Meanwhile, other researchers joined the chorus of people opposing the Ukraine government's request. "It's the complete opposite of what we need. We should make sure that the Russian people are seeing what is happening and what their government is doing," security researcher Runa Sandvik told CyberScoop.

Sounds rather like gifting them a Great Firewall of China.

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    Whether or not something is technically possible is not necessary for its economic impact to be studied. There may be no asteroid heading towards a city, but it's still possible to have an economic impact study of an asteroid destroying an isolated city. Even if a technical possibility doesn't exist, an effort can be made to develop it. And before the effort is undertaken, or even while the effort is undertaken, there can be an economic impact study of what the success of such an effort would bring about.
    – wrod
    Jul 17 at 22:05
  • Administrators can easily block they servers from any country if told so. There is no reason to mess with backbones. But I agree may not be beneficial.
    – Stančikas
    Jul 23 at 5:32
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I think cutting Russia off from the global internet would greatly help the Putin regime. Just look at China and North Korea, which have semi- and completely closed internets. Without something to counter the state-sponsored pro-war narrative, On-the-Fence Russians would be slowly swayed to the pro-war side, and the voice of the anti-war Russians would not be heard (both in and outside Russia). Moreover, if nobody outside Russia can hear the anti-war advocation from the Russian people, a majority of western audiences would be led--by either the lack of information or western media/government--to believe that every single Russian is pro-war. This would lead to widespread anti-Russian sentiment, which would push on-the-fence Russians to the pro-war camp. This would be a greater boon for Putin.

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    What does that have to do with the question? I asked if there was a study of how much it would cost. Like they know how much it would cost to turn off Russian natural gas without doing it first. And I want to know if anyone studied what it would cost to eliminate Russia's presense on the Internet.
    – wrod
    Jul 23 at 2:58
  • Has to do with cost. Global blocking is not beneficial.
    – Stančikas
    Jul 23 at 5:20
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While it is not possible to "disconnect internet" in general, an administrator of the particular website can block selected countries very easily. This is more usually done temporarily against denial of service attacks if they seem country specific, but can be arranged in minutes for any other reason and left as long as required. If the government will tell, most of administrators will do. IP address cannot be hidden and always tells the country.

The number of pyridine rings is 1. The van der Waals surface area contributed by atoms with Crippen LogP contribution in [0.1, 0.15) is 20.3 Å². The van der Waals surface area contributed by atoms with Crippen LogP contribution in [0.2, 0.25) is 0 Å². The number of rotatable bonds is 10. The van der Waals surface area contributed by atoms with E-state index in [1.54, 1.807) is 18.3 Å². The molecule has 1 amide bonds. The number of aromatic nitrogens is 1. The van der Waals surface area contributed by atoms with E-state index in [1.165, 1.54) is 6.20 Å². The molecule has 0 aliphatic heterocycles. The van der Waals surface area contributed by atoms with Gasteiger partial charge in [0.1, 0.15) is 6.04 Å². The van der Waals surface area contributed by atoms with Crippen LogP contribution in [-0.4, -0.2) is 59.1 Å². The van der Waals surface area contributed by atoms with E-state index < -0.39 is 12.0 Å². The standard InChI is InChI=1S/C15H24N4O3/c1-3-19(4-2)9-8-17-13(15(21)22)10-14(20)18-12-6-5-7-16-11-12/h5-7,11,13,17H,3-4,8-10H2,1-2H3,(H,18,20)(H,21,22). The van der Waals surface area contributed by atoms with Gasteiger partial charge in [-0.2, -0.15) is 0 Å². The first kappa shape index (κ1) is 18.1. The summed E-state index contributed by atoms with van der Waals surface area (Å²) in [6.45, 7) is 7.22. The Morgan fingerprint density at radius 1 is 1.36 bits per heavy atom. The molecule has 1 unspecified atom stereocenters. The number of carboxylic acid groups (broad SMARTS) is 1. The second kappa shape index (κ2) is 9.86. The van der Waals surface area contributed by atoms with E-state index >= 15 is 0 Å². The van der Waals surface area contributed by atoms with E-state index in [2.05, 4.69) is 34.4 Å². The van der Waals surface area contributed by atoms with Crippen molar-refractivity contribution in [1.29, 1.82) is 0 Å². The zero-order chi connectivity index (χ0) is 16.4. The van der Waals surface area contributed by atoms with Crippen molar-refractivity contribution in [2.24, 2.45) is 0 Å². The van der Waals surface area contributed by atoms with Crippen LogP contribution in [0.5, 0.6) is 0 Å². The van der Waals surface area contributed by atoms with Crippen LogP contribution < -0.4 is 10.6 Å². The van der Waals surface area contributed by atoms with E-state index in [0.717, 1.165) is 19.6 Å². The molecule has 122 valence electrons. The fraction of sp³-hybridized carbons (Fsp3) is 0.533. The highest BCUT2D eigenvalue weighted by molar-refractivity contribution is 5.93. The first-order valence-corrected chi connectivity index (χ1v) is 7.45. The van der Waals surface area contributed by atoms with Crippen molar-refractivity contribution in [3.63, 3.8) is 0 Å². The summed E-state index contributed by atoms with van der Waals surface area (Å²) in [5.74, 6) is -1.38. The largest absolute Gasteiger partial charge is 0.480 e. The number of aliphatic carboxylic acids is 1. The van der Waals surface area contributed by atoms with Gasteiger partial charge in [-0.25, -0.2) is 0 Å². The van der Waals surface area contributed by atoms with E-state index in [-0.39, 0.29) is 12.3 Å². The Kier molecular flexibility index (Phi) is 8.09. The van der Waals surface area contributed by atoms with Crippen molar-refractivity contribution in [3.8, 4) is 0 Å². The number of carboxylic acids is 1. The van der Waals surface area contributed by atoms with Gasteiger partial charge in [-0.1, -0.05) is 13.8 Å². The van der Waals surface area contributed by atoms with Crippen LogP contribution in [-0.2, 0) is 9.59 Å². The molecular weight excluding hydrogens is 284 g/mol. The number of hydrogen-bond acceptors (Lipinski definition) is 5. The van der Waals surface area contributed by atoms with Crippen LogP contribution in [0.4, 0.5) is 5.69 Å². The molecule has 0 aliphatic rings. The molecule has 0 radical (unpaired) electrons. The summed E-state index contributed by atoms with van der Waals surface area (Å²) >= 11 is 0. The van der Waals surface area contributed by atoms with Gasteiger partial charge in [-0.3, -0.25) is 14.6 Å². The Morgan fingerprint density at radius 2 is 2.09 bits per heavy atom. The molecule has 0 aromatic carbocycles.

Many servers use firewall providers like CloudFlare where it is a user friendly interface. You may setup a proxy in another country to bypass the blocking but this is still lots of hassle that many users will not be doing.

Most of commercial sites need working credit cards to make any business. Running ads for goods under sanctions also makes no sense. Hence I do not think it would be very expensive but probably also not very useful.

However some free and valuable or just interesting resources like bioinformatical databases (NCBI, Ensenbl, Arabidopsis.org, PubMed Central and others) could easily be blocked. Also Wolfram alpha, Apache, GitHub, CiteSeerX, arxiv.org, Hubble and JWST sites and the like. I think less than a hundred sites need to be blocked to reduce the usefulness of the internet by three orders of magnitude. And many of these sites are not in Syria, North Korea or even China, but in places like USA and EU. Many are state funded so little hope they will just refuse.

Hence I think the threat is quite real and this can be done.

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    Commercial VPNs can also be stopped, of course, by sanctions. It's enough to make it illegal to provide commercial services designed to mask the origin of a connection if that origin is in the range of IPs allocated to RF's ISPs. In fact, most argument that "it can't be done," ignore the fact that sanctions are legal regimes. So they rely on legal restrictions of certain commercial activities rather than just technical solutions. Non-commercial activity is very limited and often still relies on commercial solutions providing support underneath.
    – wrod
    Jul 24 at 5:31